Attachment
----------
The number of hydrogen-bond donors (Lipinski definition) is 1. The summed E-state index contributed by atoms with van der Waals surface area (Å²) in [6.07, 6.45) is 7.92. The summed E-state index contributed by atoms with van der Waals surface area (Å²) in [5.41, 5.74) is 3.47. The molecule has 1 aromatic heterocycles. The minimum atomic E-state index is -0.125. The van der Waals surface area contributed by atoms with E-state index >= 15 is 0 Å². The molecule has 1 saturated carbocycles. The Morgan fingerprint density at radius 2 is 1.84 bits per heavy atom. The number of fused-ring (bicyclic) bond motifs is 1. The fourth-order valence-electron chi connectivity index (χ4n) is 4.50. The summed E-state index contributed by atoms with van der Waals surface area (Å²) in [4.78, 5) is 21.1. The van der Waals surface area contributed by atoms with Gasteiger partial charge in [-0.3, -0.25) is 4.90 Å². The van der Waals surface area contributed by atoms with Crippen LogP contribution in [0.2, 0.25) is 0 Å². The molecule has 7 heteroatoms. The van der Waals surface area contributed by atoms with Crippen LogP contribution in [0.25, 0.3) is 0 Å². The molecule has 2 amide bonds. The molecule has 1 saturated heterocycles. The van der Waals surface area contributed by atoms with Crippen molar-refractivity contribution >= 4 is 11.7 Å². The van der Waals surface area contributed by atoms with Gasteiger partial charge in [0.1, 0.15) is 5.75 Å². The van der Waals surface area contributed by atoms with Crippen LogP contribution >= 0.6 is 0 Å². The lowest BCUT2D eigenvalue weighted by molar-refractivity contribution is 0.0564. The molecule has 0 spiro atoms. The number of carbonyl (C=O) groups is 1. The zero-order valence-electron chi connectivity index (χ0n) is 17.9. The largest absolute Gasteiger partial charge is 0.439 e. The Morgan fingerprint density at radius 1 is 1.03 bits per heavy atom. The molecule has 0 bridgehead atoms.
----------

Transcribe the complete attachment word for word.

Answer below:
The number of hydrogen-bond donors (Lipinski definition) is 1. The summed E-state index contributed by atoms with van der Waals surface area (Å²) in [6.07, 6.45) is 7.92. The summed E-state index contributed by atoms with van der Waals surface area (Å²) in [5.41, 5.74) is 3.47. The molecule has 1 aromatic heterocycles. The minimum atomic E-state index is -0.125. The van der Waals surface area contributed by atoms with E-state index >= 15 is 0 Å². The molecule has 1 saturated carbocycles. The Morgan fingerprint density at radius 2 is 1.84 bits per heavy atom. The number of fused-ring (bicyclic) bond motifs is 1. The fourth-order valence-electron chi connectivity index (χ4n) is 4.50. The summed E-state index contributed by atoms with van der Waals surface area (Å²) in [4.78, 5) is 21.1. The van der Waals surface area contributed by atoms with Gasteiger partial charge in [-0.3, -0.25) is 4.90 Å². The van der Waals surface area contributed by atoms with Crippen LogP contribution in [0.2, 0.25) is 0 Å². The molecule has 7 heteroatoms. The van der Waals surface area contributed by atoms with Crippen LogP contribution in [0.25, 0.3) is 0 Å². The molecule has 2 amide bonds. The molecule has 1 saturated heterocycles. The van der Waals surface area contributed by atoms with Crippen molar-refractivity contribution >= 4 is 11.7 Å². The van der Waals surface area contributed by atoms with Gasteiger partial charge in [0.1, 0.15) is 5.75 Å². The van der Waals surface area contributed by atoms with Crippen LogP contribution >= 0.6 is 0 Å². The lowest BCUT2D eigenvalue weighted by molar-refractivity contribution is 0.0564. The molecule has 0 spiro atoms. The number of carbonyl (C=O) groups is 1. The zero-order valence-electron chi connectivity index (χ0n) is 17.9. The largest absolute Gasteiger partial charge is 0.439 e. The Morgan fingerprint density at radius 1 is 1.03 bits per heavy atom. The molecule has 0 bridgehead atoms.